Where is it coming from?
Why is it coming up?
So be patient if you decide to include pranayama in your patience. Like asana it takes time!

Physical & Mental Benefits of Pranayama
Pranayama practice trains the respiratory system to function optimally by utilising the entire lungs and diaphragm and:

  • oxygenates the blood, which helps remove waste and toxins
  • this oxygenated blood improves blood circulation
  • more oxygen in the blood means more oxygen to muscles of the heart
  • this tones the nerves, brain spinal cord and cardiac muscles, maintaining their efficiency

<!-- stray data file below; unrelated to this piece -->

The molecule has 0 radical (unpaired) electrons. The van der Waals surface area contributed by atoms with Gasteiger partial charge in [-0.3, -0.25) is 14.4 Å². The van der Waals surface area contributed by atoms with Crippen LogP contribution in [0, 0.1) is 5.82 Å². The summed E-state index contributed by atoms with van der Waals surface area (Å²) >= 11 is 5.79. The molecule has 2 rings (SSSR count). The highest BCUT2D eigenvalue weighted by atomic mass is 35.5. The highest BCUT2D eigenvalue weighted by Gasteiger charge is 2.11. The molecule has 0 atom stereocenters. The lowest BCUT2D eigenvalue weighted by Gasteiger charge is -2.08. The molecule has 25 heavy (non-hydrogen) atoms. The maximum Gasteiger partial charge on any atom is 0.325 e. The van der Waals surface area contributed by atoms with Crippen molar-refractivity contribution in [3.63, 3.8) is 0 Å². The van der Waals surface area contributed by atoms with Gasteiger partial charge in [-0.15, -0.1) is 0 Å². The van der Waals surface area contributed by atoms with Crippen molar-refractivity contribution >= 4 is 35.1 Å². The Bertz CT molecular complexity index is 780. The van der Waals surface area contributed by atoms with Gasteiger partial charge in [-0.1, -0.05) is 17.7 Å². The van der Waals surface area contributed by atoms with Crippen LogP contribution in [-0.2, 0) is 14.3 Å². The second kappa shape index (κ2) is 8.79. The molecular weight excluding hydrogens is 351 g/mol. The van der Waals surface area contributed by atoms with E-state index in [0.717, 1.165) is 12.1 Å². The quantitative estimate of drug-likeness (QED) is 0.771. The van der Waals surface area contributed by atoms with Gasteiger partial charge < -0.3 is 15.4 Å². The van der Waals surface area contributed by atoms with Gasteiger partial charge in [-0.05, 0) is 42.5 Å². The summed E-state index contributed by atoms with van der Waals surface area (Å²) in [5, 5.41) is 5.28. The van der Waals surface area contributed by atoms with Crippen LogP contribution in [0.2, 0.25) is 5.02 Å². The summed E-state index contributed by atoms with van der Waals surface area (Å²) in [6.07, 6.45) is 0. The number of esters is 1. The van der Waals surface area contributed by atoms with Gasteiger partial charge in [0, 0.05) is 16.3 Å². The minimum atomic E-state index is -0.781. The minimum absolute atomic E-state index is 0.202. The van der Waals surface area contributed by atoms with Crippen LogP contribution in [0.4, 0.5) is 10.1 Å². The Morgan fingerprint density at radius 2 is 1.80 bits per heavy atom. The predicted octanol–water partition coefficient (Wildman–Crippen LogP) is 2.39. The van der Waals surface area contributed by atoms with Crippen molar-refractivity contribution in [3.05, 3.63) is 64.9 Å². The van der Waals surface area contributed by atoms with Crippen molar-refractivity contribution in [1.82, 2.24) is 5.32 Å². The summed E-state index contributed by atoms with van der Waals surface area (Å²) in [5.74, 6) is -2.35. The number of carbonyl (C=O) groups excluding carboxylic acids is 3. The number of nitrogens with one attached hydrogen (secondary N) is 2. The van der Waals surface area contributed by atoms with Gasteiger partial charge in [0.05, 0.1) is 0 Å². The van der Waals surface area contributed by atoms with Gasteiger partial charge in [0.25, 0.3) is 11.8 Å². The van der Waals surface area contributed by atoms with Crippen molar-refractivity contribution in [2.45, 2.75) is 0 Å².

• the rhythmic use of the diaphragm and abdominal muscles in pranayama directly stimulates the peristaltic movement of the intestines, as well as promoting intestinal circulation. So it helps the intestine in its function of absorbing food materials and disposing of solid waste
  • the spleen just under the left diaphragm, acts as a filter to purify the circulating blood of worn out oxygen carrying red cells
  • Much of the splenic blood circulation is within lymphatic structures and is stimulated by pranayama
  • reduces breathing rate- pranayama practices help reduce breathing rates per minute from 15 breaths to 5-6 breaths and can help to lower blood pressure and quiet the nervous system
  • regular, rhythmic and prolonged breath develops inner focus, and calms the nervous system
  • Calms the mind becoming sensitive to the flow of breath, the subtlety of the breath, and finally the suspension of the breath, leads you to an awareness of the force behind the breath—prana.